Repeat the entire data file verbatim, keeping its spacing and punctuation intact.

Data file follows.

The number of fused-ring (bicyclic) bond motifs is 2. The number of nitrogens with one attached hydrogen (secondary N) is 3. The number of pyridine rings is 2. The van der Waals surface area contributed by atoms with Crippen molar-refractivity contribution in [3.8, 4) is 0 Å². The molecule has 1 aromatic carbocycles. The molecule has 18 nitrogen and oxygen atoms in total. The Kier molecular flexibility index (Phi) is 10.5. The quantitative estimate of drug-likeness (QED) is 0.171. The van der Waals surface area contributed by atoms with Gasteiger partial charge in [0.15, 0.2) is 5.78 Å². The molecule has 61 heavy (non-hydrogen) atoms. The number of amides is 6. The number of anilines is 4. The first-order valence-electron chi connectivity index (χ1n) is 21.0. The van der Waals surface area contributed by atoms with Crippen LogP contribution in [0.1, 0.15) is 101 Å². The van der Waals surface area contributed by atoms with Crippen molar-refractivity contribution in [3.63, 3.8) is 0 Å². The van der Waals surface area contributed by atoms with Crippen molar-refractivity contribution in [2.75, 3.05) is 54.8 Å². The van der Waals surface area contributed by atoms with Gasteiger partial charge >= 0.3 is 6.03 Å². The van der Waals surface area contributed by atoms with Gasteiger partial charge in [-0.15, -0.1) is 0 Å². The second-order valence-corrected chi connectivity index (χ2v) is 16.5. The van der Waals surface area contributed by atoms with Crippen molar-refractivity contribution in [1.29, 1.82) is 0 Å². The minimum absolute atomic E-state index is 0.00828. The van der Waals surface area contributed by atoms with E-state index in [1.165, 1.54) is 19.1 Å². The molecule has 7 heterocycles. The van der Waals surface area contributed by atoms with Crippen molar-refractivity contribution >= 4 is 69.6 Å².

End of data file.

The number of fused-ring (bicyclic) bond motifs is 2. The number of nitrogens with one attached hydrogen (secondary N) is 3. The number of pyridine rings is 2. The van der Waals surface area contributed by atoms with Crippen molar-refractivity contribution in [3.8, 4) is 0 Å². The molecule has 1 aromatic carbocycles. The molecule has 18 nitrogen and oxygen atoms in total. The Kier molecular flexibility index (Phi) is 10.5. The quantitative estimate of drug-likeness (QED) is 0.171. The van der Waals surface area contributed by atoms with Gasteiger partial charge in [0.15, 0.2) is 5.78 Å². The molecule has 61 heavy (non-hydrogen) atoms. The number of amides is 6. The number of anilines is 4. The first-order valence-electron chi connectivity index (χ1n) is 21.0. The van der Waals surface area contributed by atoms with Crippen LogP contribution in [0.1, 0.15) is 101 Å². The van der Waals surface area contributed by atoms with Crippen molar-refractivity contribution in [3.63, 3.8) is 0 Å². The van der Waals surface area contributed by atoms with Crippen molar-refractivity contribution in [2.75, 3.05) is 54.8 Å². The van der Waals surface area contributed by atoms with Gasteiger partial charge >= 0.3 is 6.03 Å². The van der Waals surface area contributed by atoms with Gasteiger partial charge in [-0.15, -0.1) is 0 Å². The second-order valence-corrected chi connectivity index (χ2v) is 16.5. The van der Waals surface area contributed by atoms with Crippen molar-refractivity contribution in [1.29, 1.82) is 0 Å². The minimum absolute atomic E-state index is 0.00828. The van der Waals surface area contributed by atoms with E-state index in [1.165, 1.54) is 19.1 Å². The molecule has 7 heterocycles. The van der Waals surface area contributed by atoms with Crippen molar-refractivity contribution >= 4 is 69.6 Å².